Thursday, July 23, 2015

The Treasure Galleons - the script - the book - the mini-series!

It's official. The Treasure Galleons is a BOOK!

After winning 8 (actually 9, but I must keep the latest win under wraps for now) awards, including 2 wins, the screenplay has been adapted into a very colorful novella. Chock full of original paintings by the talented Peggy Gross (my mommy), it also sports a wonderful cover painting by Cornish painter Ralph Curnow. The painting also marks the midpoint of the story.

You can order now, or better yet, get your SIGNED PAPERBACK at the wonderful book signing event Monday, July 27th at the very spot where the events happened exactly 300 years ago (Vero Beach, FL).

Hope to see you, but if I don't, be sure to order that ebook. The more copies distributed, the more likely it WILL be made into a MOVIE (or a mini-series)!!

Thanks for your support!

Monday, December 29, 2014


For months I've been working with a development producer on an epic screenplay. The historical dramatization of...


It's still a work in progress, but a couple weeks ago I decided to get some quick, objective feedback from a few contests (often a cheaper & more effective way to get fast, honest feedback than hiring consultants).

So far I've heard from two contests...

  2. WeScreenplay International: I've advanced to QUARTER FINALS! (they announce on New Year's Eve)

Ironically, I haven't gotten the wanted feedback yet, but I'd say the placements tell me something!

In a couple weeks, I'll be talking with my development producer about how to proceed with MAKING IT INTO A FILM in 2015!!!

The website for The Treasure Galleons is currently an info-only semi-private site intended to help me lay out the facts (I'm also writing the book version) as well as to give visuals to potential investors & production decision makers. But I'd love your reaction/feedback to it if you have time:

Wednesday, September 3, 2014

History in the Making

More to come, but let's just say things have gotten interesting since my last post. Four of my screenplays all garnered new interest this past week. That means I have four screenplays to look at with fresh eyes & do some rewrites. That means, as usual, very little time to devote here.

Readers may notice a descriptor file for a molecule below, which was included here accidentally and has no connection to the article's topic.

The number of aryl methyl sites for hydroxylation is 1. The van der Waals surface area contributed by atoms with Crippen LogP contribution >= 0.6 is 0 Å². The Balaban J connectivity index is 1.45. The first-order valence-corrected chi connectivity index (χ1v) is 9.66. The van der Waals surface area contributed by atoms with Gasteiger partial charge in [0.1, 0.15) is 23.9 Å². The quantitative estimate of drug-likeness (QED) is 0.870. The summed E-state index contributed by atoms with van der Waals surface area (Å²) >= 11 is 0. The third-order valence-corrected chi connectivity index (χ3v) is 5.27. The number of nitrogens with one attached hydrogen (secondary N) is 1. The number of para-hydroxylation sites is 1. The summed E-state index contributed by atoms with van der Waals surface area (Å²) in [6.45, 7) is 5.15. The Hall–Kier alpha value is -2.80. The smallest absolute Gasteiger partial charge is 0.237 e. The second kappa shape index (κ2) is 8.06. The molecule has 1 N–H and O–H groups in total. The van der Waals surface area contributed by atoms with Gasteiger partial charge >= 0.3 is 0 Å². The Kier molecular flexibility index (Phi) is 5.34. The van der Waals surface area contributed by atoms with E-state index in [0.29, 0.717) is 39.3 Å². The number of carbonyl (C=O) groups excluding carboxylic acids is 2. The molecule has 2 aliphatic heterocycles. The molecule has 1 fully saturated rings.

EVANGELINA - A multi-award-winning feature based on true events. A traumatized teen, who is either crazy or psychic, tries to help the victim of an unsolved murder to find peace.
more awards info:

UNDER THE WILLOW - A short version of the touching true story of Chicago's strategic & spiritual importance at the dawn of the Civil War. A troubled young man finds purpose for his life when he joins the cause for God & country.

A PIRATE'S CHOICE - An award-winning short about the humble beginnings of a later-to-be famous pirate in the early 18th century.

THE TREASURE GALLEONS - The epic true story of Florida's Treasure Coast... A family endeavors to bring treasure from New Spain to the king in Old Spain despite pirates, mutiny, a hurricane, family tragedy, & much more.

Gotta get to work on ’em, but I'll be back with updates...

Thursday, April 3, 2014



OK, in re-reading Part I, it's obvious that there is nothing more boring than reading a story with a writer (especially a braggart) as the lead character!

But, this is about writing & it's my assumption no one else is REALLY reading this, so here's part II...

The winning script was completed at a 48-hour retreat put on by the good folks (Signe & Bob) at the Great American Pitchfest (GAPF).

The setting was inspiring for a spooky thriller: the haunted hotel where Stephen King wrote "The Shining" in the Colorado Rockies.